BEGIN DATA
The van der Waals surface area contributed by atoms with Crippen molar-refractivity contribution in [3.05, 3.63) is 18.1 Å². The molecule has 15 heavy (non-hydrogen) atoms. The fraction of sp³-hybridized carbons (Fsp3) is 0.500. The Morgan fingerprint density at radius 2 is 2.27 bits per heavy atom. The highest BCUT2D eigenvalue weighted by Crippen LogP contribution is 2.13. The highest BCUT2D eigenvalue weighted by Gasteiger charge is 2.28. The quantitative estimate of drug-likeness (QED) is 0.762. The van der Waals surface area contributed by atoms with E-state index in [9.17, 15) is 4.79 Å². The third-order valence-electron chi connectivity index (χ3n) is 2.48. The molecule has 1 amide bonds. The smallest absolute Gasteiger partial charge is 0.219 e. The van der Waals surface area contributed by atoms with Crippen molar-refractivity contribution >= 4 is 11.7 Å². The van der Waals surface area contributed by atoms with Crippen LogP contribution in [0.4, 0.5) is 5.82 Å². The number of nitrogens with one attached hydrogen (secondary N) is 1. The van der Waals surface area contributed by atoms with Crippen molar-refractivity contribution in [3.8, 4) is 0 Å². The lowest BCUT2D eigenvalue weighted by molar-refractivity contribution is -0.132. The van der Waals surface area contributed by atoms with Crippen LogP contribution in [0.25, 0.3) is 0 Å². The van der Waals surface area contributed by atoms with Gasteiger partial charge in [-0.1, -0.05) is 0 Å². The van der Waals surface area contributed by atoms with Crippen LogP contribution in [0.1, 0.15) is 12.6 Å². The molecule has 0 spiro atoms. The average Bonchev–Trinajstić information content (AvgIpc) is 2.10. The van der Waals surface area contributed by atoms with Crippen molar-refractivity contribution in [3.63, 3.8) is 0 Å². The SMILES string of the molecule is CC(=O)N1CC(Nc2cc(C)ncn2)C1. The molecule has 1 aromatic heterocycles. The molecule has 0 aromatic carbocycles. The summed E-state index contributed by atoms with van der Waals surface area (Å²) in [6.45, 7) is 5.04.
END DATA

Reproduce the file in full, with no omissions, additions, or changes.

The van der Waals surface area contributed by atoms with Crippen molar-refractivity contribution in [3.05, 3.63) is 18.1 Å². The molecule has 15 heavy (non-hydrogen) atoms. The fraction of sp³-hybridized carbons (Fsp3) is 0.500. The Morgan fingerprint density at radius 2 is 2.27 bits per heavy atom. The highest BCUT2D eigenvalue weighted by Crippen LogP contribution is 2.13. The highest BCUT2D eigenvalue weighted by Gasteiger charge is 2.28. The quantitative estimate of drug-likeness (QED) is 0.762. The van der Waals surface area contributed by atoms with E-state index in [9.17, 15) is 4.79 Å². The third-order valence-electron chi connectivity index (χ3n) is 2.48. The molecule has 1 amide bonds. The smallest absolute Gasteiger partial charge is 0.219 e. The van der Waals surface area contributed by atoms with Crippen molar-refractivity contribution >= 4 is 11.7 Å². The van der Waals surface area contributed by atoms with Crippen LogP contribution in [0.4, 0.5) is 5.82 Å². The number of nitrogens with one attached hydrogen (secondary N) is 1. The van der Waals surface area contributed by atoms with Crippen molar-refractivity contribution in [3.8, 4) is 0 Å². The lowest BCUT2D eigenvalue weighted by molar-refractivity contribution is -0.132. The van der Waals surface area contributed by atoms with Crippen LogP contribution in [0.25, 0.3) is 0 Å². The van der Waals surface area contributed by atoms with Gasteiger partial charge in [-0.1, -0.05) is 0 Å². The van der Waals surface area contributed by atoms with Crippen LogP contribution in [0.1, 0.15) is 12.6 Å². The molecule has 0 spiro atoms. The average Bonchev–Trinajstić information content (AvgIpc) is 2.10. The van der Waals surface area contributed by atoms with Crippen molar-refractivity contribution in [3.63, 3.8) is 0 Å². The SMILES string of the molecule is CC(=O)N1CC(Nc2cc(C)ncn2)C1. The molecule has 1 aromatic heterocycles. The molecule has 0 aromatic carbocycles. The summed E-state index contributed by atoms with van der Waals surface area (Å²) in [6.45, 7) is 5.04.